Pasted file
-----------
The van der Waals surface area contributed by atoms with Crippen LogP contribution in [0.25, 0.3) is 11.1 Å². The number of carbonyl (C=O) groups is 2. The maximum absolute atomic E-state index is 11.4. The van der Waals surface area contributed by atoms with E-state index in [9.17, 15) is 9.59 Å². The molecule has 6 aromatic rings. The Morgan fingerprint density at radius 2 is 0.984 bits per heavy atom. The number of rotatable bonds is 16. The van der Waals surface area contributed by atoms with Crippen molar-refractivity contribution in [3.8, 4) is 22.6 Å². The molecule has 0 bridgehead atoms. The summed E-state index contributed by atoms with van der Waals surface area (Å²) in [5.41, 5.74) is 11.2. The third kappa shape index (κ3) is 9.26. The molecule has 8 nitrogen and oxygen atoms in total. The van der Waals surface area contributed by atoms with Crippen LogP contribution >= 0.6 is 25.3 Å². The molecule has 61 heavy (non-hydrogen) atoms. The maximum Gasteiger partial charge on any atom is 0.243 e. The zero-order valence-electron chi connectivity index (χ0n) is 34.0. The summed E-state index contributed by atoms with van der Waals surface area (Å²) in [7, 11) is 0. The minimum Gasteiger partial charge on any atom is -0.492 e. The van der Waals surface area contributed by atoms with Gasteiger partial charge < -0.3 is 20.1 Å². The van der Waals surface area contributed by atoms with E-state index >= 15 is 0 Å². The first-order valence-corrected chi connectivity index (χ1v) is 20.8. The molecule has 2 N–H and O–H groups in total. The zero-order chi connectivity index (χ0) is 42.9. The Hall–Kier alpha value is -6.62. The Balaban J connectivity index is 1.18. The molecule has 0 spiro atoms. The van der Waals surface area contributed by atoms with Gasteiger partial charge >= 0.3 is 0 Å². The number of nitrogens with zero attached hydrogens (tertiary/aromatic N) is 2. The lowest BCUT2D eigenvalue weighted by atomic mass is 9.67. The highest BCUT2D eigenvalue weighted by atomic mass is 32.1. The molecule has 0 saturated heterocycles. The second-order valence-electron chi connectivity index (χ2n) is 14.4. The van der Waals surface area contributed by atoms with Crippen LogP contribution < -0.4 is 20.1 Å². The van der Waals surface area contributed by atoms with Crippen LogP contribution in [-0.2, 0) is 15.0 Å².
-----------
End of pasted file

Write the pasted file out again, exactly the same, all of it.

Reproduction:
The van der Waals surface area contributed by atoms with Crippen LogP contribution in [0.25, 0.3) is 11.1 Å². The number of carbonyl (C=O) groups is 2. The maximum absolute atomic E-state index is 11.4. The van der Waals surface area contributed by atoms with E-state index in [9.17, 15) is 9.59 Å². The molecule has 6 aromatic rings. The Morgan fingerprint density at radius 2 is 0.984 bits per heavy atom. The number of rotatable bonds is 16. The van der Waals surface area contributed by atoms with Crippen molar-refractivity contribution in [3.8, 4) is 22.6 Å². The molecule has 0 bridgehead atoms. The summed E-state index contributed by atoms with van der Waals surface area (Å²) in [5.41, 5.74) is 11.2. The third kappa shape index (κ3) is 9.26. The molecule has 8 nitrogen and oxygen atoms in total. The van der Waals surface area contributed by atoms with Crippen LogP contribution >= 0.6 is 25.3 Å². The molecule has 61 heavy (non-hydrogen) atoms. The maximum Gasteiger partial charge on any atom is 0.243 e. The zero-order valence-electron chi connectivity index (χ0n) is 34.0. The summed E-state index contributed by atoms with van der Waals surface area (Å²) in [7, 11) is 0. The minimum Gasteiger partial charge on any atom is -0.492 e. The van der Waals surface area contributed by atoms with Gasteiger partial charge < -0.3 is 20.1 Å². The van der Waals surface area contributed by atoms with E-state index >= 15 is 0 Å². The first-order valence-corrected chi connectivity index (χ1v) is 20.8. The molecule has 2 N–H and O–H groups in total. The zero-order chi connectivity index (χ0) is 42.9. The Hall–Kier alpha value is -6.62. The Balaban J connectivity index is 1.18. The molecule has 0 spiro atoms. The van der Waals surface area contributed by atoms with Gasteiger partial charge >= 0.3 is 0 Å². The number of nitrogens with zero attached hydrogens (tertiary/aromatic N) is 2. The lowest BCUT2D eigenvalue weighted by atomic mass is 9.67. The highest BCUT2D eigenvalue weighted by atomic mass is 32.1. The molecule has 0 saturated heterocycles. The second-order valence-electron chi connectivity index (χ2n) is 14.4. The van der Waals surface area contributed by atoms with Crippen LogP contribution < -0.4 is 20.1 Å². The van der Waals surface area contributed by atoms with Crippen LogP contribution in [-0.2, 0) is 15.0 Å².